We’re All in the Bathroom Filming Ourselves


Open up TikTok and there’s a good chance you’ll be confronted by a teenager in the bathroom.

Most home bathrooms are well lit and have nice, bright acoustics. Unlike the kitchen, living room or even bedroom, bathrooms are private spaces, where parents and siblings are trained to not barge in.

It’s almost inevitable that they would become the perfect stage set for the dramatic entrances, exits, skits, dances and story times of TikTok, the short-form social video app that has grown wildly popular in the last year.

Videos shot in the bathroom consistently outperform those shot elsewhere, many creators say. They call it “the bathroom effect.” Milli2nd, a 21-year-old music producer known for performing with a mirrored pyramid over his head, said he has shot the same video in multiple settings and the bathroom versions win. “Ones I’ve done in the bathroom get much more views,” he said.

“In typically quirky TikTok fashion, the bathroom mirror has been a consistent reflection of the community’s unique ability to make the ordinary, be it washing your hands or flipping on a light switch, low-key extraordinary,” said Gregory Justice, the head of content operations at TikTok.

The most common bathroom portrayed on TikTok is the type found in millions of suburban middle-class homes. The aesthetic in general is Home Depot: a neutral colored sink and low countertop with a massive fixed mirror above, with composite doors and air-conditioning vents.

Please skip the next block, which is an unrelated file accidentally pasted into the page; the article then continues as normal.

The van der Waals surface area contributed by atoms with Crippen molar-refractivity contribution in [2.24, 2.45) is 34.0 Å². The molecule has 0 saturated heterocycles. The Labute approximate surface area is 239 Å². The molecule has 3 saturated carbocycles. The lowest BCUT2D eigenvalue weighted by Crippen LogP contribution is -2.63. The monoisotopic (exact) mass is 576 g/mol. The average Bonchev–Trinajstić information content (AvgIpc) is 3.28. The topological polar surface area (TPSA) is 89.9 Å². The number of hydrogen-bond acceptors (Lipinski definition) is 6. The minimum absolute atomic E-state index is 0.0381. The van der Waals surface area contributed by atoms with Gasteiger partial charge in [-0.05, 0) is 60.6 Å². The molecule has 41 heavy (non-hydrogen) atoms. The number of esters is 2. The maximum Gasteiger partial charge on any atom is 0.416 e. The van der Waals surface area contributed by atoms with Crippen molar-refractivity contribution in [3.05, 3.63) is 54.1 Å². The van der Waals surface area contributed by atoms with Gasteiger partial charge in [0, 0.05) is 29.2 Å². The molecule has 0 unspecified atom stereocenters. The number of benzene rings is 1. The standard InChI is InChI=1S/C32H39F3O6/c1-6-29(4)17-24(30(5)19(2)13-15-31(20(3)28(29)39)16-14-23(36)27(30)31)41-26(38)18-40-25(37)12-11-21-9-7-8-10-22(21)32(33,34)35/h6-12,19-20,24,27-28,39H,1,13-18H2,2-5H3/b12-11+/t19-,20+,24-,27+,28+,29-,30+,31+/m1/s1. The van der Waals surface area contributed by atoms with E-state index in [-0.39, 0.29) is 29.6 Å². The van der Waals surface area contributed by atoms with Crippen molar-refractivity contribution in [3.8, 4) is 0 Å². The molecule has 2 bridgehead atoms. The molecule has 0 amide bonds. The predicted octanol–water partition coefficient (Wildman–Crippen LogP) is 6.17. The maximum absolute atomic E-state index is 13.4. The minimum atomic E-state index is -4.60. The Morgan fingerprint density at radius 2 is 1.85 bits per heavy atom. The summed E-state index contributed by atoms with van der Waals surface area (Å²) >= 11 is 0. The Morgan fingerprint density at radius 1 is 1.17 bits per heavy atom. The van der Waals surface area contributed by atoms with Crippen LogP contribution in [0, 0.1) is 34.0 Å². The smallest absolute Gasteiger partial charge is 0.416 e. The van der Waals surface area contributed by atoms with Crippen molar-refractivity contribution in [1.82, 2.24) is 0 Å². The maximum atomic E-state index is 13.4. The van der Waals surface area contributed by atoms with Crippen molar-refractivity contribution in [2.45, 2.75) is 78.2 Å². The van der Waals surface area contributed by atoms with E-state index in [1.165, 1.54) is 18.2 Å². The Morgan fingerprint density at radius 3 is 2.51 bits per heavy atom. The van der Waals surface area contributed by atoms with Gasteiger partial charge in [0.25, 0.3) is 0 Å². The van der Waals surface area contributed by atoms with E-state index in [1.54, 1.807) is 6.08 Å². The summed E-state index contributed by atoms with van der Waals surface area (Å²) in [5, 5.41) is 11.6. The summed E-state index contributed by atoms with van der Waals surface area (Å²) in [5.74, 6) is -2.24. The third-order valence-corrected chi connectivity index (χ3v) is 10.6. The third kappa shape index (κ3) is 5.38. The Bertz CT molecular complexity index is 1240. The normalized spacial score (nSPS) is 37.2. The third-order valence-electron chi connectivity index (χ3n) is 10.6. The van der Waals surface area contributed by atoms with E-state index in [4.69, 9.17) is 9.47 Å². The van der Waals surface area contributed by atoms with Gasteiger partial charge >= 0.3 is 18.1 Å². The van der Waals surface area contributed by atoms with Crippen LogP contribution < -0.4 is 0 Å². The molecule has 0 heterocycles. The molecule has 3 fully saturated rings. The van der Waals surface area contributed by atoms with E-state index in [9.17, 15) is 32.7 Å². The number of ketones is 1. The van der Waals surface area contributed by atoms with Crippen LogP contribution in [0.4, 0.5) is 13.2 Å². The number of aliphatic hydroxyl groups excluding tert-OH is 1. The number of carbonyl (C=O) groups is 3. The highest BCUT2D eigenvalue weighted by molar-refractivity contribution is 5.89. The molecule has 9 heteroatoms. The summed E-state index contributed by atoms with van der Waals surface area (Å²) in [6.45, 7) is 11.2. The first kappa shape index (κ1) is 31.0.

But not every bathroom makes a great TikTok bathroom. Bathrooms with busy wallpaper or yellow lights can be problematic.

And TikToks shot in messy bathrooms don’t perform as well. Ryan Ketelhut, 17, said that shooting TikToks has made him clean his bathroom at home more often.

“I keep it cleaner now because I am in there making TikToks,” he said. “You need to have all your stuff and all your candles and whatever else not strewn everywhere. I had to clean up a little bit before I filmed my last TikTok. I usually have clothes laying in the bathroom. I cleaned the sink out a little with a Clorox wipe and I sprayed down the mirror so it’s not as grimy.”

Some TikTokers said it’s the first thing they look for when choosing a place to live. “I should be moving to L.A. in the next month or so,” Mr. Alberto said. “A hundred percent I’m going to make sure that I like the setting of the bathroom. It’s a silly thing, but the videos on my channel that get the most views are in the bathroom.”

Finding the right bathroom, particularly one with light walls and a giant mirror, is also playing a role in Mr. Mitch’s Los Angeles apartment search. “I’m definitely going to check out the bathroom and see how it is, because the appearance can have a lot of impact on my videos,” he said.

Kids that are too young to live alone must work with the bathrooms they’ve got. “I see a lot of school restrooms, a lot of personal restrooms — it’s a thing to go into the gas station restroom and use the sound, like, ‘I’m in the ghetto,’” said Ethan Ramirez, 17. (He was referring to a popular meme on the app in which the phrase “I’m in the ghetto” is the refrain.)

“In my school it’s become a big problem that people are filming TikToks in the bathroom,” he said.

The bathroom is so often being used for filming that it can be awkward for kids who have to use it for its intended functions. Recently Mr. Ramirez was in one of the stalls when a group of kids came in and immediately began filming TikToks. “I was like, ‘I am in here,’” he said. They continued to film.


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